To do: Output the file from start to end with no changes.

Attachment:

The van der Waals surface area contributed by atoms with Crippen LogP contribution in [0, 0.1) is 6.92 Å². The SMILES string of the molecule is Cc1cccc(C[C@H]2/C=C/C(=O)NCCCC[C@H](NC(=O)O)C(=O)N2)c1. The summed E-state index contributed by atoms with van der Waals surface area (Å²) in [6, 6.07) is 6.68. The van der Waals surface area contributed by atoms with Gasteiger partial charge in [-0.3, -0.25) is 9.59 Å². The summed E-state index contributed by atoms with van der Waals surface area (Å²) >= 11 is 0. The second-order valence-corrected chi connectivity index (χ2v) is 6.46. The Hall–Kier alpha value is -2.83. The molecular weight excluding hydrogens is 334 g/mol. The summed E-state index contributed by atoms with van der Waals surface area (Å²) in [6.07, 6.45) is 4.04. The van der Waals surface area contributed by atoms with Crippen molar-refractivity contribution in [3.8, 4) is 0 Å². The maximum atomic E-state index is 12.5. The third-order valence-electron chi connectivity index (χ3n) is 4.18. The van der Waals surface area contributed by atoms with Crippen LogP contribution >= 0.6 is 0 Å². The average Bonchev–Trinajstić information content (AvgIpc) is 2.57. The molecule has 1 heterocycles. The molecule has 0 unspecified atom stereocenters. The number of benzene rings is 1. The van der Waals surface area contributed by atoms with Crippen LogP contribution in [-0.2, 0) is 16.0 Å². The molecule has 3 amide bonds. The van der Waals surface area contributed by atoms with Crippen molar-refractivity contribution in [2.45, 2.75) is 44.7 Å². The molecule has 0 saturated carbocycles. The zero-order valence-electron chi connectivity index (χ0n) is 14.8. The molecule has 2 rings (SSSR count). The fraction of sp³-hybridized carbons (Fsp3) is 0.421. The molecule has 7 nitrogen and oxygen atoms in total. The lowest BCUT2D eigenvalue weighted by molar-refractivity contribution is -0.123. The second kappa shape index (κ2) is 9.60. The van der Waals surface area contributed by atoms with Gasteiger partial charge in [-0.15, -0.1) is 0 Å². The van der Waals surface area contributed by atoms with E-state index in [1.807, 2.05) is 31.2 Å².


The van der Waals surface area contributed by atoms with Crippen LogP contribution in [0, 0.1) is 6.92 Å². The SMILES string of the molecule is Cc1cccc(C[C@H]2/C=C/C(=O)NCCCC[C@H](NC(=O)O)C(=O)N2)c1. The summed E-state index contributed by atoms with van der Waals surface area (Å²) in [6, 6.07) is 6.68. The van der Waals surface area contributed by atoms with Gasteiger partial charge in [-0.3, -0.25) is 9.59 Å². The summed E-state index contributed by atoms with van der Waals surface area (Å²) >= 11 is 0. The second-order valence-corrected chi connectivity index (χ2v) is 6.46. The Hall–Kier alpha value is -2.83. The molecular weight excluding hydrogens is 334 g/mol. The summed E-state index contributed by atoms with van der Waals surface area (Å²) in [6.07, 6.45) is 4.04. The van der Waals surface area contributed by atoms with Crippen molar-refractivity contribution in [3.8, 4) is 0 Å². The maximum atomic E-state index is 12.5. The third-order valence-electron chi connectivity index (χ3n) is 4.18. The van der Waals surface area contributed by atoms with Crippen LogP contribution >= 0.6 is 0 Å². The average Bonchev–Trinajstić information content (AvgIpc) is 2.57. The molecule has 1 heterocycles. The molecule has 0 unspecified atom stereocenters. The number of benzene rings is 1. The van der Waals surface area contributed by atoms with Crippen LogP contribution in [-0.2, 0) is 16.0 Å². The molecule has 3 amide bonds. The van der Waals surface area contributed by atoms with Crippen molar-refractivity contribution in [2.45, 2.75) is 44.7 Å². The molecule has 0 saturated carbocycles. The zero-order valence-electron chi connectivity index (χ0n) is 14.8. The molecule has 2 rings (SSSR count). The fraction of sp³-hybridized carbons (Fsp3) is 0.421. The molecule has 7 nitrogen and oxygen atoms in total. The lowest BCUT2D eigenvalue weighted by molar-refractivity contribution is -0.123. The second kappa shape index (κ2) is 9.60. The van der Waals surface area contributed by atoms with Gasteiger partial charge in [-0.15, -0.1) is 0 Å². The van der Waals surface area contributed by atoms with E-state index in [1.807, 2.05) is 31.2 Å².